InTheLoop | 05.16.2011
May 16, 2011
Proton Dripping Tests a Basic Force in Nature
Like gravity, the strong interaction is a fundamental force of nature. It is the essential “glue” that holds atomic nuclei—composed of protons and neutrons—together to form atoms, the building blocks of nearly all the visible matter in the universe. Despite its prevalence in nature, researchers are still searching for the precise laws that govern the strong force. However, the recent discovery of an extremely exotic, short-lived nucleus called fluorine-14 in laboratory experiments may indicate that scientists are gaining a better grasp of these rules.
A team of researchers led by James Vary, a professor of physics at Iowa State University, first predicted the properties of fluorine-14 with the help of scientists in Berkeley Lab’s Computational Research Division, as well as supercomputers at NERSC and the Oak Ridge Leadership Computing Facility. Read more.
Shaping Hybrid Networks to Come
As the next generation of packet-optical integration permeates multi-layer Internet architecture as well as telecom equipment designs, valuable lessons can be drawn from hybrid network concepts championed and operationalized by research and education (R&E) networks. In fact, the ESnet4 hybrid architecture, conceived in 2006 and made operational in 2008, consists of separate physical wavelengths for IP-routed and dynamic virtual-circuit services. IEEE Communications Magazine’s May 2011 special issue on hybrid networking includes three ESnet co-authored articles:
- Hybrid Networks: Lessons Learned and Future Challenges from the ESnet4 Experience by Inder Monga, Chin Guok, William E. Johnston, and Brian Tierney
- Multilayer Networks: An Architecture Framework by Chin Guok, Inder Monga, Brian Tierney, and co-authors from the University of Southern California Information Sciences Institute and the University of New Mexico
- Advance Reservation Frameworks in Hybrid IP-WDM Networks by Chin Guok, Inder Monga, and co-authors from the University of Massachusetts, Dartmouth
NUFO User Science Exhibition Called a “Slam Dunk”
According to a source from the DOE Office of Science, the April 7, 2011, Inaugural User Science Exhibition hosted by the National User Facility Organization (NUFO) in Washington, DC was a “slam dunk” in terms of fulfilling its objective. This event, held in the Rayburn Foyer of the Rayburn House Office Building, was organized to highlight the significant and important role that scientific user facilities play in science education, economic competitiveness, fundamental knowledge, and scientific achievements. You can see photos and read more about the exhibition here, and read about Berkeley Lab and NERSC’s participation here.
Registration Open for DOE ACTS Collection Workshop in August
The 12th Workshop on the DOE Advanced Computational Software (ACTS) Collection, “Scalable and Robust Computational Tools for High-End Computing,” will be held at Sutardja Dai Hall on the UC Berkeley campus on August 16–19, 2011.
The workshop, organized by Berkeley Lab, will present an introduction to the DOE ACTS Collection for application scientists whose research demands include either large amounts of computation, the use of robust numerical algorithms, or combinations of these. The workshop will include a range of tutorials on the tools currently available in the collection, discussion sessions aimed to solve specific computational needs by the workshop participants, and hands-on practices using state-of-the-art supercomputers at NERSC. Presenters are tool developers from DOE National Laboratories.
Registration for this workshop is open to computational scientists from industry and academia. Registration fees are fully sponsored by the DOE’s Office of Science. In addition, DOE will sponsor travel expenses and lodging for a limited number of graduate students and postdoctoral fellows. For more information on the workshop, please contact Tony Drummond at (510) 486-7624.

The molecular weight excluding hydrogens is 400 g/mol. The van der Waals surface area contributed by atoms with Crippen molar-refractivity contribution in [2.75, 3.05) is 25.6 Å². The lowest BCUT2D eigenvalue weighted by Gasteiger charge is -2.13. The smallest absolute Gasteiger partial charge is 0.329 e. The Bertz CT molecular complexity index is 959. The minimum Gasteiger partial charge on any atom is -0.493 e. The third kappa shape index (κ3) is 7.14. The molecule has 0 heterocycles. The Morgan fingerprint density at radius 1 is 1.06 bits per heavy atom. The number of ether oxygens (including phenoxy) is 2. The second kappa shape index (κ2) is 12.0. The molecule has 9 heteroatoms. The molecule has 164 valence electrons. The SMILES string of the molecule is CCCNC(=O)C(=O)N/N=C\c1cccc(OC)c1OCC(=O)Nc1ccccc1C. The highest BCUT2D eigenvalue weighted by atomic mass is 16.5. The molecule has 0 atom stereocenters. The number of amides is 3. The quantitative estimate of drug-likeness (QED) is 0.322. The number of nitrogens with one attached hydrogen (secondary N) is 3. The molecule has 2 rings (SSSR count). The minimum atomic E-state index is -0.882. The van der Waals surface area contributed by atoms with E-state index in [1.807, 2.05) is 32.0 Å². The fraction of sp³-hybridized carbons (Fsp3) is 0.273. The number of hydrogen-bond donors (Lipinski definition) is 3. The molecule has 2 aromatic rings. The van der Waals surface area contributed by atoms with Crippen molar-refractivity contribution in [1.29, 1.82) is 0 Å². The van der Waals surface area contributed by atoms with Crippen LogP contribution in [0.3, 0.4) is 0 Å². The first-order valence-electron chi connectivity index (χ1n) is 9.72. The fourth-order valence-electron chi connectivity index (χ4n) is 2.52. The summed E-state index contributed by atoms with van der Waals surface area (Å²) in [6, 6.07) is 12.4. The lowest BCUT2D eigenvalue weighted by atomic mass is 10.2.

ESnet Has Opening for a Systems Administrator
ESnet has an immediate opening for a Systems Administrator to join ESnet’s Infrastructure Group, which manages a broad range of services and technologies, including blade servers, multiple flavors of Linux and Unix, mass storage, automation tools, and virtualization platforms. See job details. The Lab’s Employee Referral Incentive Program (ERIP) awards $1,000 (net) to employees whose referral of an external candidate leads to a successful hire.
Emergency Preparedness Week Offers Training and Supplies
To help employees get better prepared for an emergency, be it earthquake, fire, or hazardous materials spill, the Lab’s Emergency Services Program is sponsoring its fifth annual Emergency Preparedness Week. It starts tomorrow, Tuesday, May 17, with a fair on the cafeteria lawn and parking area from 11:00 am to 1:30 pm. The fair will feature the “shaker truck” simulating an earthquake, and three vendors will offer kits and supplies at a discount. You can also order discounted supplies from one vendor website through May 24.
Other events include:
- Personal Preparedness presentation, noon–1:00 pm, Wednesday, May 18, Building 50 Auditorium
- Earthquake Awareness Panel, noon–1:30 pm, Thursday, May 19, Building 50 Auditorium
- UCPD Suspicious Package Demonstration, 11:45 am–1:15 pm, Friday, May 20, cafeteria lower parking area.
CITRIS to Host Two Workshops Next Week
Berkeley-INRIA-Stanford’11 (BIS’11) is a joint workshop hosted by CITRIS on the UC Berkeley Campus on May 23–24, 2011 and co-organized by CITRIS and INRIA (the French National Institute for Research in Computer Science and Control) in partnership with UC Berkeley and Stanford University. BIS’11 is the first workshop launched within the framework of the joint research program INRIA@SiliconValley. The objectives of this workshop are to present the current state of scientific collaborations and to work on proposals for future ambitious joint projects. Click here for free registration.
Speakers from Berkeley Lab Computing Sciences include:
- Jim Demmel: Communication-optimal algorithms for linear algebra
- Esmond Ng and Xiaoye Sherry Li: Scalable hybrid solvers for large sparse linear systems of equations on petascale computing architectures
- Kathy Yelick: Research challenges and opportunities in exascale computing
- Tony Drummond: Toward smart-tuned post-petascale libraries and methods
“From Data Collection to Display: How Visualization Transforms Industries“ is an all-day workshop on Thursday, May 26, in Banatao Auditorium, Sutardja Dai Hall at UC Berkeley. Telecommunication and IT technologies are driving dramatic and significant change across a range of industries. The conference showcases cutting-edge technologies from startups and industry leaders that enable visualization of data and analysis in real-time. We will cover various aspects of video communications, including Generating of Data, Communications, Immersive Multimedia Displays and Industry Cases, and will address a broad range of applications and services, including video processing and delivery, service issues and perspectives on areas of future development. There is a $99 conference fee for registration.